Day 635: U.S. Defense Secretary visits Ukraine

U.S. Secretary of Defense Lloyd Austin arrived in Kyiv on Monday for an unannounced visit. Finland prepares to totally shut the border with Russia. Ukraine establishes layered protection of energy infrastructure.

U.S. Defense Secretary arrives in Ukraine

U.S. Secretary of Defense Lloyd Austin arrived in Kyiv on Monday for an unannounced visit and expressed American support for Ukraine in war with Russia. 

“I just arrived in Kyiv to meet with Ukrainian leaders. I’m here today to deliver an important message – the United States will continue to stand with Ukraine in their fight for freedom against Russia’s aggression, both now and into the future,” Austin said on X.

The White House and Ukraine are growing increasingly alarmed about the future of U.S. aid to Ukraine in the wake of the turmoil in Congress over the funding. 

On Sunday, U.S. Secretary of Defense Lloyd Austin spoke by phone with Ukrainian Minister of Defense Rustem Umerov.

They also talked about plans for the next Ukraine Defense Contact Group to be held virtually later this week [on November 22], according to the readout of the call.  

Ahead of Austin’s visit to Ukraine, the U.S. Department of Defense said in a statement that Secretary Austin will engage in high-level talks with Ukrainian leadership.

He will also underscore the continued U.S. commitment to providing Ukraine with the security assistance it needs to defend itself from Russian aggression, while also discussing a long-term vision for Ukraine’s future force.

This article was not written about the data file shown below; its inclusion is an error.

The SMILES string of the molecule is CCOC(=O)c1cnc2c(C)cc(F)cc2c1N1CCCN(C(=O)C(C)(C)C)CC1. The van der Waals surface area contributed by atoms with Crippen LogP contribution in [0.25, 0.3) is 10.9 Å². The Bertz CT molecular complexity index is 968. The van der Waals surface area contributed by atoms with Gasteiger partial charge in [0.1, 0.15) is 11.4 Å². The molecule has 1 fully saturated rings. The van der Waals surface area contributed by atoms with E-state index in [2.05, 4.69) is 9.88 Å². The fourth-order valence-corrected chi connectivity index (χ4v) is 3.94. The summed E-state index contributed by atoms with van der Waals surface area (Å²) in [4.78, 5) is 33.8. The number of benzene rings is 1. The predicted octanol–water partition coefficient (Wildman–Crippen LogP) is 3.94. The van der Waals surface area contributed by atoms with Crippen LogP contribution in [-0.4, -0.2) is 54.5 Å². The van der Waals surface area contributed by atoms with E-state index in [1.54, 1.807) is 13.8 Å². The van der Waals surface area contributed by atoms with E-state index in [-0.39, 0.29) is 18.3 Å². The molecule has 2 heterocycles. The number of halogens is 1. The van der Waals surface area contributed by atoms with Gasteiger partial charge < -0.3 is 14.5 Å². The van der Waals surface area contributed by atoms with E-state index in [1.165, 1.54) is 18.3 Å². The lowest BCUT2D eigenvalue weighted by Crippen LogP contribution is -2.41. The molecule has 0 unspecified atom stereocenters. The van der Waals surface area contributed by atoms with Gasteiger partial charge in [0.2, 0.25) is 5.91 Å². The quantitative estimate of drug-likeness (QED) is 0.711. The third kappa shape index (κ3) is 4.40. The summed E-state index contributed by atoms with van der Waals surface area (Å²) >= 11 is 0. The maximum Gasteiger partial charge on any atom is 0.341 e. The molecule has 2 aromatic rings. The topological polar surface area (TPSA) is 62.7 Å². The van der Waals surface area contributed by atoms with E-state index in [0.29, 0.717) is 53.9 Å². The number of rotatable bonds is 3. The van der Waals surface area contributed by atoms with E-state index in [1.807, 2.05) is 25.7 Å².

The discussions will focus on further bolstering the strategic partnership between the United States and Ukraine, to include ensuring Ukraine’s armed forces have the battlefield capabilities they need for both the winter and to defend their country against future Russian threats, the message reads.

Ukraine establishes layered protection of energy infrastructure

Following Russia’s drone and missile attacks on Ukraine’s energy infrastructure that intensified in November last year, the government and the General Staff of the Ukrainian Armed Forces have developed a three-layer plan to protect the facilities, the Ukrainian State Agency for Restoration and Infrastructure Development said in a Facebook post on Monday.

“The first level of protection involves the construction of gabions and sandbags. The Agency for Restoration is currently safeguarding 90 facilities across 21 regions, protecting them from debris caused by drones and missiles”, head of the agency, Mustafa Nayem is quoted as saying.

The second level of protection addresses threats from [Shahed] drones. Since March 2023, concrete structures have been built around Ukrenergo’s primary network. These efforts have resulted in the protection of 22 substations and 63 autotransformers in 14 regions.

The third level protects facilities against missile strikes. The Agency said it is protecting 22 substations from direct hits by most powerful missiles in 14 regions. Ukrenergo, Ukraine’s state power generator, develops a framework for design and construction works.

The Agency agrees all project-related decisions with the General Staff and the State Emergency Service of Ukraine, it added in a statement. 

“Throughout the design phase, the Agency relies on data from the General Staff, guidance for engineering troops, and international regulatory documents. These documents are sourced from specialized experts who have undergone training in the UK, adhering to British and U.S. standards,” it said.